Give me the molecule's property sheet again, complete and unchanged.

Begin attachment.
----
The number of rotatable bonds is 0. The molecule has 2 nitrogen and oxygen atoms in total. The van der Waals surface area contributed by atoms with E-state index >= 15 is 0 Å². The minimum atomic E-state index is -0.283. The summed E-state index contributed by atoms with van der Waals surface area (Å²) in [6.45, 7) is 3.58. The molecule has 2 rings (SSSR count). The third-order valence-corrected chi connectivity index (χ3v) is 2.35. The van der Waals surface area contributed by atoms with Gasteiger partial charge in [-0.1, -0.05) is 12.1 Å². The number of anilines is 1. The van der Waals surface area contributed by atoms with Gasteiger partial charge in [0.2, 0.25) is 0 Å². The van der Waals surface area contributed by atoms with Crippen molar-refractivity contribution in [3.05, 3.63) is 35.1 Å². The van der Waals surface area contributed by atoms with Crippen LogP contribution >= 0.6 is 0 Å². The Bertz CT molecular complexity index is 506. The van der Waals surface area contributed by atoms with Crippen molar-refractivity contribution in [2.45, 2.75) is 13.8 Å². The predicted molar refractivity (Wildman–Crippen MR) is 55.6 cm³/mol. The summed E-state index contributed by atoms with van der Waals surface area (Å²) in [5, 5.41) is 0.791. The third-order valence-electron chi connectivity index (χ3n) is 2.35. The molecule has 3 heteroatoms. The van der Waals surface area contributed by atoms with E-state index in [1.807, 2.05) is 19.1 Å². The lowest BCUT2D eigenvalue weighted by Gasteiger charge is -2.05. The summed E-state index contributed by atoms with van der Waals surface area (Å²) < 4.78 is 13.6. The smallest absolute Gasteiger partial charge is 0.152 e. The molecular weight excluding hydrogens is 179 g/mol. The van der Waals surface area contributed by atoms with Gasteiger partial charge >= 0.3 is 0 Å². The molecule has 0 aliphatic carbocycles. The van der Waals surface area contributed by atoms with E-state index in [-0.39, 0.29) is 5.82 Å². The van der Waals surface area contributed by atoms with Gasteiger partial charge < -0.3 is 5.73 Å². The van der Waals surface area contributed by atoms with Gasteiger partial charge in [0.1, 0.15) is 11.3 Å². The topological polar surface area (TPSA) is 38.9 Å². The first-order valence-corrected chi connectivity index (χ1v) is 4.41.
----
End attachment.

The number of rotatable bonds is 0. The molecule has 2 nitrogen and oxygen atoms in total. The van der Waals surface area contributed by atoms with E-state index >= 15 is 0 Å². The minimum atomic E-state index is -0.283. The summed E-state index contributed by atoms with van der Waals surface area (Å²) in [6.45, 7) is 3.58. The molecule has 2 rings (SSSR count). The third-order valence-corrected chi connectivity index (χ3v) is 2.35. The van der Waals surface area contributed by atoms with Gasteiger partial charge in [-0.1, -0.05) is 12.1 Å². The number of anilines is 1. The van der Waals surface area contributed by atoms with Gasteiger partial charge in [0.2, 0.25) is 0 Å². The van der Waals surface area contributed by atoms with Crippen molar-refractivity contribution in [3.05, 3.63) is 35.1 Å². The van der Waals surface area contributed by atoms with Crippen LogP contribution >= 0.6 is 0 Å². The Bertz CT molecular complexity index is 506. The van der Waals surface area contributed by atoms with Crippen molar-refractivity contribution in [2.45, 2.75) is 13.8 Å². The predicted molar refractivity (Wildman–Crippen MR) is 55.6 cm³/mol. The summed E-state index contributed by atoms with van der Waals surface area (Å²) in [5, 5.41) is 0.791. The third-order valence-electron chi connectivity index (χ3n) is 2.35. The molecule has 3 heteroatoms. The van der Waals surface area contributed by atoms with E-state index in [1.807, 2.05) is 19.1 Å². The lowest BCUT2D eigenvalue weighted by Gasteiger charge is -2.05. The summed E-state index contributed by atoms with van der Waals surface area (Å²) < 4.78 is 13.6. The smallest absolute Gasteiger partial charge is 0.152 e. The molecular weight excluding hydrogens is 179 g/mol. The van der Waals surface area contributed by atoms with Gasteiger partial charge >= 0.3 is 0 Å². The molecule has 0 aliphatic carbocycles. The van der Waals surface area contributed by atoms with E-state index in [-0.39, 0.29) is 5.82 Å². The van der Waals surface area contributed by atoms with Gasteiger partial charge < -0.3 is 5.73 Å². The van der Waals surface area contributed by atoms with Gasteiger partial charge in [0.1, 0.15) is 11.3 Å². The topological polar surface area (TPSA) is 38.9 Å². The first-order valence-corrected chi connectivity index (χ1v) is 4.41.